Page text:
Getting Rid of Debt

What Happens To Your Credit Card Debt After You Die?

For most people, credit card debt is a personal issue. The same is true after you die. What happens to your credit card debt after you die? What role does your spouse or surviving family members play in paying off or assuming your debts? The answers may surprise you.

Your estate and its executor are responsible to pay off all of your debts with the assets that you have left after you pass away. But, your loved ones can often still face harassment from creditors and collection agencies long after you’re gone. It’s important that surviving heirs understand what happens to your credit card debt after you die.

Families are not responsible for the debt. Their estate is responsible, but that may not stop the collection calls.

Shortly after my uncle died last year, my aunt used all of the assets that he had in his name to settle his debts as the executor of his will. But he had quite a bit of credit card debt, and the estate quickly ran out of funds to pay off all of his creditors.

Debt collectors and credit collection agencies soon began calling my aunt. Despite not being a cosigner on any of the debt or having joint accounts, the creditors tried to pressure her into using her own funds to settle the remaining balances. The calls were relentless.

They even went so far as to try and list the delinquent debt on her credit report. Without knowing the law and understanding who the debt actually belongs to, many surviving family members unwittingly think that they’ve inherited the debt of their deceased loved ones.

Here are a few key considerations to ensure that you’re not on the hook to pay for your loved one’s credit card and other debt after they die:

Debt Belongs to the Deceased

Your loved ones can’t pass along debt to you like an inheritance. If you’re not a cosigner or hold the debt jointly in yours and the deceased person’s name, you can’t inherit debt. Cosigners and joint account holders are different though. You signed most likely promissory notes and contracts making your responsible in those cases.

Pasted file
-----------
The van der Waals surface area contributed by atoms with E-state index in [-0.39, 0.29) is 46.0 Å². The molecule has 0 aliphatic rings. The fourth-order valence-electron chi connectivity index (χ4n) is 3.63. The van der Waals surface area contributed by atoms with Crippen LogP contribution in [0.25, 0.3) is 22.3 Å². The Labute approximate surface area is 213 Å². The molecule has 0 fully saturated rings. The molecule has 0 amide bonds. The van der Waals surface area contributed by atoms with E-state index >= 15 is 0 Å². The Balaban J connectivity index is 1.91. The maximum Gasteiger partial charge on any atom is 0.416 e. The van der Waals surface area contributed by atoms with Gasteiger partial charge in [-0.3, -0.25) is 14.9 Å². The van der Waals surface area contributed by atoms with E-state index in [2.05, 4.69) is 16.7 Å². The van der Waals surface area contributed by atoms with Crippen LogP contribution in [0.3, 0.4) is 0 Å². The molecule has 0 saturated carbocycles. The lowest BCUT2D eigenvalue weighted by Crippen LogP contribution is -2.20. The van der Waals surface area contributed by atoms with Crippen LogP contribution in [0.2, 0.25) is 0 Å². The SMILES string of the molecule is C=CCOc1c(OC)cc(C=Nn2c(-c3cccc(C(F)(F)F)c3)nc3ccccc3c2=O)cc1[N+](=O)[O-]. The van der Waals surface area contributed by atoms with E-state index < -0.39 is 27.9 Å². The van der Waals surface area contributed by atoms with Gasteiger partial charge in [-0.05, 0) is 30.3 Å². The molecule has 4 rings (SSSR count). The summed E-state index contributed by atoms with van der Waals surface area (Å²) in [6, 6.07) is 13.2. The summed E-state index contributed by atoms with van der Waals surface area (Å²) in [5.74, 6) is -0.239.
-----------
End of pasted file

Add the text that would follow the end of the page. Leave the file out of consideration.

This is just one of the many reasons why you shouldn’t cosign for someone’s loan. If you signed the credit card application in order to share and make it a joint account, then you would be responsible for the debt after your loved one’s death.

If you are just listed on the credit card account but only as an authorized user, you are not responsible for the debt after the primary account holder’s death. An authorized user is typically someone who just uses the credit card but didn’t sign the application, doesn’t pay the bills, and doesn’t have the debt reported on their credit report.

Instead, it is the responsibility of your loved one’s executor, who is named in the last will and testament, that will settle the debt with creditors on behalf of the deceased’s estate. Even if there is no will, the probate court will assign an executor or administrator to complete the necessary paperwork.

The executor will complete the steps to pay off the debts with the estate’s remaining assets. The executor pays off the debts in the order that state law requires. He or she will sell and liquidate assets that belong to the estate to pay off debts before the court can distribute assets to heirs through probate.

Some Assets Don’t Go Through Probate